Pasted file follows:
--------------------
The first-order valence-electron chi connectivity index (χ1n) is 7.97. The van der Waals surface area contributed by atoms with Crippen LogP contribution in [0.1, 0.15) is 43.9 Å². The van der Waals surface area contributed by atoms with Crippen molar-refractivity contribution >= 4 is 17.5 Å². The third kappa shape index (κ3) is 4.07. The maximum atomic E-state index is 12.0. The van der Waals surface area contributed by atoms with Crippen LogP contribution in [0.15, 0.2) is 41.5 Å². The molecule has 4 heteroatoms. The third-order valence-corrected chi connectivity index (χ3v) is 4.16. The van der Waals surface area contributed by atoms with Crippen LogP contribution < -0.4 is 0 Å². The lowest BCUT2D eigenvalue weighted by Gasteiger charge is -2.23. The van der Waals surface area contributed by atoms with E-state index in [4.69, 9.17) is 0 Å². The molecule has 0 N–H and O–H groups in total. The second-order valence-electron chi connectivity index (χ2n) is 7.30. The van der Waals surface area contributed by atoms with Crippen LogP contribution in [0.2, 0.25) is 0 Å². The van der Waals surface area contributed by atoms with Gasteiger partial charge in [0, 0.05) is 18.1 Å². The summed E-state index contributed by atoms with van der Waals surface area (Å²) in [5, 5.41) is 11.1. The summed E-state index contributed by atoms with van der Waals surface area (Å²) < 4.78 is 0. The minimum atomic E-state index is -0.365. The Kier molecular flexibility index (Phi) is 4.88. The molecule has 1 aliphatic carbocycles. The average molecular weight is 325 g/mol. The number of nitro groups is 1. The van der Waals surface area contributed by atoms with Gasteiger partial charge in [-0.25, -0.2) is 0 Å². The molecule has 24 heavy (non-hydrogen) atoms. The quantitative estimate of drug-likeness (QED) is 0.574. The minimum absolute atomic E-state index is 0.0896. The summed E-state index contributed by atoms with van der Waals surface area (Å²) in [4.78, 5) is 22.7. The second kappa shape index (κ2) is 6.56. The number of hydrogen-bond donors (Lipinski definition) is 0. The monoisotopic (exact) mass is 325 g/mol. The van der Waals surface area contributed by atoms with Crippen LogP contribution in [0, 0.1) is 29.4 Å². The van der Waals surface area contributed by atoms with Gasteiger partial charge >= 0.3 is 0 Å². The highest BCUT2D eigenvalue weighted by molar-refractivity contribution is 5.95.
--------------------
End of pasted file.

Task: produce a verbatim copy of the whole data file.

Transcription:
The first-order valence-electron chi connectivity index (χ1n) is 7.97. The van der Waals surface area contributed by atoms with Crippen LogP contribution in [0.1, 0.15) is 43.9 Å². The van der Waals surface area contributed by atoms with Crippen molar-refractivity contribution >= 4 is 17.5 Å². The third kappa shape index (κ3) is 4.07. The maximum atomic E-state index is 12.0. The van der Waals surface area contributed by atoms with Crippen LogP contribution in [0.15, 0.2) is 41.5 Å². The molecule has 4 heteroatoms. The third-order valence-corrected chi connectivity index (χ3v) is 4.16. The van der Waals surface area contributed by atoms with Crippen LogP contribution < -0.4 is 0 Å². The lowest BCUT2D eigenvalue weighted by Gasteiger charge is -2.23. The van der Waals surface area contributed by atoms with E-state index in [4.69, 9.17) is 0 Å². The molecule has 0 N–H and O–H groups in total. The second-order valence-electron chi connectivity index (χ2n) is 7.30. The van der Waals surface area contributed by atoms with Crippen LogP contribution in [0.2, 0.25) is 0 Å². The van der Waals surface area contributed by atoms with Gasteiger partial charge in [0, 0.05) is 18.1 Å². The summed E-state index contributed by atoms with van der Waals surface area (Å²) in [5, 5.41) is 11.1. The summed E-state index contributed by atoms with van der Waals surface area (Å²) < 4.78 is 0. The minimum atomic E-state index is -0.365. The Kier molecular flexibility index (Phi) is 4.88. The molecule has 1 aliphatic carbocycles. The average molecular weight is 325 g/mol. The number of nitro groups is 1. The van der Waals surface area contributed by atoms with Gasteiger partial charge in [-0.25, -0.2) is 0 Å². The molecule has 24 heavy (non-hydrogen) atoms. The quantitative estimate of drug-likeness (QED) is 0.574. The minimum absolute atomic E-state index is 0.0896. The summed E-state index contributed by atoms with van der Waals surface area (Å²) in [4.78, 5) is 22.7. The second kappa shape index (κ2) is 6.56. The number of hydrogen-bond donors (Lipinski definition) is 0. The monoisotopic (exact) mass is 325 g/mol. The van der Waals surface area contributed by atoms with Crippen LogP contribution in [0, 0.1) is 29.4 Å². The van der Waals surface area contributed by atoms with Gasteiger partial charge >= 0.3 is 0 Å². The highest BCUT2D eigenvalue weighted by molar-refractivity contribution is 5.95.